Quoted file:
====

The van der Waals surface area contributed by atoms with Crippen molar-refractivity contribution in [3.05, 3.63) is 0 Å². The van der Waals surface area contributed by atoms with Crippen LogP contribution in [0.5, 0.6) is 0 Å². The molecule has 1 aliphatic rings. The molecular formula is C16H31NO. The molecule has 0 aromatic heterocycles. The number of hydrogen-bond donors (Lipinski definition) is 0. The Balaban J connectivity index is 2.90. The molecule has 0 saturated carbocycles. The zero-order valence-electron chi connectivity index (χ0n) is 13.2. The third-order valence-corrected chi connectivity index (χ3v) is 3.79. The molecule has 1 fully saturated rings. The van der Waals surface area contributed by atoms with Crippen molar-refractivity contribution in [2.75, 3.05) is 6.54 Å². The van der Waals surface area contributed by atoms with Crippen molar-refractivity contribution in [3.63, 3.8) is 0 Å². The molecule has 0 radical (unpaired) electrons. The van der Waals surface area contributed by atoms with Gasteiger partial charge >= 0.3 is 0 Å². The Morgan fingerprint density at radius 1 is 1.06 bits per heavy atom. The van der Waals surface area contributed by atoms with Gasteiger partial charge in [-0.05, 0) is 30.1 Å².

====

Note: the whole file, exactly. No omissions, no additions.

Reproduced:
The van der Waals surface area contributed by atoms with Crippen molar-refractivity contribution in [3.05, 3.63) is 0 Å². The van der Waals surface area contributed by atoms with Crippen LogP contribution in [0.5, 0.6) is 0 Å². The molecule has 1 aliphatic rings. The molecular formula is C16H31NO. The molecule has 0 aromatic heterocycles. The number of hydrogen-bond donors (Lipinski definition) is 0. The Balaban J connectivity index is 2.90. The molecule has 0 saturated carbocycles. The zero-order valence-electron chi connectivity index (χ0n) is 13.2. The third-order valence-corrected chi connectivity index (χ3v) is 3.79. The molecule has 1 fully saturated rings. The van der Waals surface area contributed by atoms with Crippen molar-refractivity contribution in [2.75, 3.05) is 6.54 Å². The van der Waals surface area contributed by atoms with Crippen molar-refractivity contribution in [3.63, 3.8) is 0 Å². The molecule has 0 radical (unpaired) electrons. The van der Waals surface area contributed by atoms with Gasteiger partial charge >= 0.3 is 0 Å². The Morgan fingerprint density at radius 1 is 1.06 bits per heavy atom. The van der Waals surface area contributed by atoms with Gasteiger partial charge in [-0.05, 0) is 30.1 Å².